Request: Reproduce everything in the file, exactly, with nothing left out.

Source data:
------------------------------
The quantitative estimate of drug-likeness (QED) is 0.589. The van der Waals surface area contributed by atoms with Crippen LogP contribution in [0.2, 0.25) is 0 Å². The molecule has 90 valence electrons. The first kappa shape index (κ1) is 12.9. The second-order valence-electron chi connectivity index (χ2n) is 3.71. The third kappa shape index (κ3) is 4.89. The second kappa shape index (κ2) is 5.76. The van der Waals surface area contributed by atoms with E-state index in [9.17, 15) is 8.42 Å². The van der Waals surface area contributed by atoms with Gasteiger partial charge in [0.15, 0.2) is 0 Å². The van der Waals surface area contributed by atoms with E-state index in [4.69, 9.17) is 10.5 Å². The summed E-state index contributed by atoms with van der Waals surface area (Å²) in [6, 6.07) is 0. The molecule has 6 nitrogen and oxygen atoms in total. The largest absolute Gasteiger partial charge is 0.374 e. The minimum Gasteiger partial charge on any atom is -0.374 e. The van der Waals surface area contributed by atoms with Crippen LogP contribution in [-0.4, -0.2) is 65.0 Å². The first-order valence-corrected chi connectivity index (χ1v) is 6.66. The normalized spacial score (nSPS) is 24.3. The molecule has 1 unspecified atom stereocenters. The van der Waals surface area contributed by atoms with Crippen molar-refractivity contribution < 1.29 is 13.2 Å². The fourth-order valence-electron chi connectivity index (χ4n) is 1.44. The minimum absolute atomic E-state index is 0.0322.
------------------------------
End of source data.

The quantitative estimate of drug-likeness (QED) is 0.589. The van der Waals surface area contributed by atoms with Crippen LogP contribution in [0.2, 0.25) is 0 Å². The molecule has 90 valence electrons. The first kappa shape index (κ1) is 12.9. The second-order valence-electron chi connectivity index (χ2n) is 3.71. The third kappa shape index (κ3) is 4.89. The second kappa shape index (κ2) is 5.76. The van der Waals surface area contributed by atoms with E-state index in [9.17, 15) is 8.42 Å². The van der Waals surface area contributed by atoms with Gasteiger partial charge in [0.15, 0.2) is 0 Å². The van der Waals surface area contributed by atoms with E-state index in [4.69, 9.17) is 10.5 Å². The summed E-state index contributed by atoms with van der Waals surface area (Å²) in [6, 6.07) is 0. The molecule has 6 nitrogen and oxygen atoms in total. The largest absolute Gasteiger partial charge is 0.374 e. The minimum Gasteiger partial charge on any atom is -0.374 e. The van der Waals surface area contributed by atoms with Crippen LogP contribution in [-0.4, -0.2) is 65.0 Å². The first-order valence-corrected chi connectivity index (χ1v) is 6.66. The normalized spacial score (nSPS) is 24.3. The molecule has 1 unspecified atom stereocenters. The van der Waals surface area contributed by atoms with Crippen molar-refractivity contribution < 1.29 is 13.2 Å². The fourth-order valence-electron chi connectivity index (χ4n) is 1.44. The minimum absolute atomic E-state index is 0.0322.